In the serpent’s wake by Rachel Hartman

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In this sequel to Tess of the Road Tess is trying to help her quigutl friend Pathka, who needs to reach the Polar Serpent to heal, while also spying for her Goreddi monarch. With her friend and failed priest Jacomo, she joins countess Marga’s voyage through many islands that have been colonised by the Ninysh, who are trying to subdue the indigenous people. Spira the dragon who holds a grudge against Tess, is also leading an expedition to find the serpent and will do whatever they can to stop Tess.

The book opens with a poem that summarises what happened in Tess of the Road, reminding readers of the journey of survival and self-examination that Tess has undergone. There are more trials for her In the serpent’s wake, as she has her eyes opened to the way that the native peoples are treated and is forced to look at the effects of colonisation. And once again meeting Will, the man who had so mistreated her in Tess on the road, is a terrible burden to bear. Her companions, Marga, and Jacomo, as well as Spira, all must come to terms with their beliefs and shortcomings as the voyagers encounter the local inhabitants and the political unrest that has occurred because of colonisation.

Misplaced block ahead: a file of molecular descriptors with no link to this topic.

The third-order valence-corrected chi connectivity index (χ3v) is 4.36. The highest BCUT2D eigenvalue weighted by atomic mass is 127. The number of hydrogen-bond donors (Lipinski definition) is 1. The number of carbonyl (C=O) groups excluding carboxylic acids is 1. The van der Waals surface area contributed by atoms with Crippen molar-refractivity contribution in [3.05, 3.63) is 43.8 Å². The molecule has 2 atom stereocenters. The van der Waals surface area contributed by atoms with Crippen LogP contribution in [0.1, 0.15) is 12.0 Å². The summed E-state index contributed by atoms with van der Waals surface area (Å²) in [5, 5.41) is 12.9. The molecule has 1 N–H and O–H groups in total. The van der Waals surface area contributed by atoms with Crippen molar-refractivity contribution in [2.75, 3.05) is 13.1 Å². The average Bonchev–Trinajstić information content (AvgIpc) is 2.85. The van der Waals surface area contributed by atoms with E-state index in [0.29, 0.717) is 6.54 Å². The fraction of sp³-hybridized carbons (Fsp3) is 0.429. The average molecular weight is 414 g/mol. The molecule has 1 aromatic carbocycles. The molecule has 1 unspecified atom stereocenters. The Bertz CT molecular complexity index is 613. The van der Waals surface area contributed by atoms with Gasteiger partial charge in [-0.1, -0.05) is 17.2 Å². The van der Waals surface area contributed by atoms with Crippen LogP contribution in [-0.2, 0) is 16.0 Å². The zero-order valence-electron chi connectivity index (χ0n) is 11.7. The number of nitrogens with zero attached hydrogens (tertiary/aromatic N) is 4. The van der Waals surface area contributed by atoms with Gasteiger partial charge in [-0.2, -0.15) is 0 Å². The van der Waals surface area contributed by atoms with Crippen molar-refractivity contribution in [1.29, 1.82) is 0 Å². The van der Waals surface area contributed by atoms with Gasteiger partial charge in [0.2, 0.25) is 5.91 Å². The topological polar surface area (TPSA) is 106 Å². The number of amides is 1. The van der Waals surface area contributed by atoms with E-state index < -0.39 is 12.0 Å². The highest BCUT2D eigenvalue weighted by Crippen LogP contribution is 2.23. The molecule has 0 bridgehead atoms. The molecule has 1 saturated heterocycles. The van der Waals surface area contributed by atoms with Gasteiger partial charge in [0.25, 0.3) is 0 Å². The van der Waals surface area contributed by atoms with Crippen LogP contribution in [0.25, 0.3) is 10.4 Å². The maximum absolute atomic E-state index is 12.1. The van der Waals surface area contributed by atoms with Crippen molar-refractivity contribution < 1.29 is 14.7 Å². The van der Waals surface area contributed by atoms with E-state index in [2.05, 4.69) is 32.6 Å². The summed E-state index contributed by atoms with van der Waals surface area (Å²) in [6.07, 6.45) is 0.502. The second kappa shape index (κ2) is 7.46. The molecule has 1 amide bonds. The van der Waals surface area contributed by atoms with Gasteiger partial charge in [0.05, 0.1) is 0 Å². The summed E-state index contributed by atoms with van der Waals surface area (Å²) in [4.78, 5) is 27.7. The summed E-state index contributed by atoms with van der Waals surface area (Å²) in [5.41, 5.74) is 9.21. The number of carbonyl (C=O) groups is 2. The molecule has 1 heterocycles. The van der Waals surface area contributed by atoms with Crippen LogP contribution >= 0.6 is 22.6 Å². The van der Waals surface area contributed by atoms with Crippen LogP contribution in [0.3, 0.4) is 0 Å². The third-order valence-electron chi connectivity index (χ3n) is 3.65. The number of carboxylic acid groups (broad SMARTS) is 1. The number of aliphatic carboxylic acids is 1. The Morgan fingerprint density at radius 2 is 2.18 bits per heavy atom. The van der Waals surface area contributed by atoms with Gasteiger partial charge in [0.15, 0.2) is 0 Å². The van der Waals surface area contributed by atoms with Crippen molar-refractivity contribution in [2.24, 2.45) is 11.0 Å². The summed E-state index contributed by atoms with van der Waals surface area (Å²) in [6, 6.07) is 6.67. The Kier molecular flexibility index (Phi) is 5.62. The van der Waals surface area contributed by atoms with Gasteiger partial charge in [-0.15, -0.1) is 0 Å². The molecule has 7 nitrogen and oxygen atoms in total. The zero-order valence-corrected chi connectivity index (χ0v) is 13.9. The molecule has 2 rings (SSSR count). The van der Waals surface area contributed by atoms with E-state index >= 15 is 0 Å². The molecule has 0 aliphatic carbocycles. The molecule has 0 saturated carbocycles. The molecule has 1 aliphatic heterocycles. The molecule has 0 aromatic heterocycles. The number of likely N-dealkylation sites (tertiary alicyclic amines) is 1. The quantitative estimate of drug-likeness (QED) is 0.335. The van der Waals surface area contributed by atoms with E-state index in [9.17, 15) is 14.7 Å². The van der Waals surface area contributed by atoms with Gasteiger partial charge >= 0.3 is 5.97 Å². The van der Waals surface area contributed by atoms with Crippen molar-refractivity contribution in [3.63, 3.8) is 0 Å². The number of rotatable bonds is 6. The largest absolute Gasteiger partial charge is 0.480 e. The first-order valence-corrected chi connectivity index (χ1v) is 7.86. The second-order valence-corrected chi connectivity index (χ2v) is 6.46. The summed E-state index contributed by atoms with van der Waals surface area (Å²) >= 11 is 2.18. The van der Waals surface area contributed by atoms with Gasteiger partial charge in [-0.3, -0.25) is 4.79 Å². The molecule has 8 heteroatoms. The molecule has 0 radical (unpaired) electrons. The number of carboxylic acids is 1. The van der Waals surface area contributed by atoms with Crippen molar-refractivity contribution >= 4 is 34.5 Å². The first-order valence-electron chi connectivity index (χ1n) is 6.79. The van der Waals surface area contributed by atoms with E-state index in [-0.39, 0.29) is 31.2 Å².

Rich in world building, the reader is treated to a wonderful fantasy world of sea going vessels, dragons, strange creatures that live in the seas and of polar tigers that can swim and are trained to fight. Poems and songs are dotted throughout the narrative, challenging the reader to consider the religion and beliefs of the indigenous peoples.

This is complex high fantasy, and could appeal to fans of Graceling by Kristin Cashore, and Daughter of smoke and bone by Laini Taylor.

Themes: Fantasy, Serpents, Dragons, Coming of age, Colonialism, Adventure.

Pat Pledger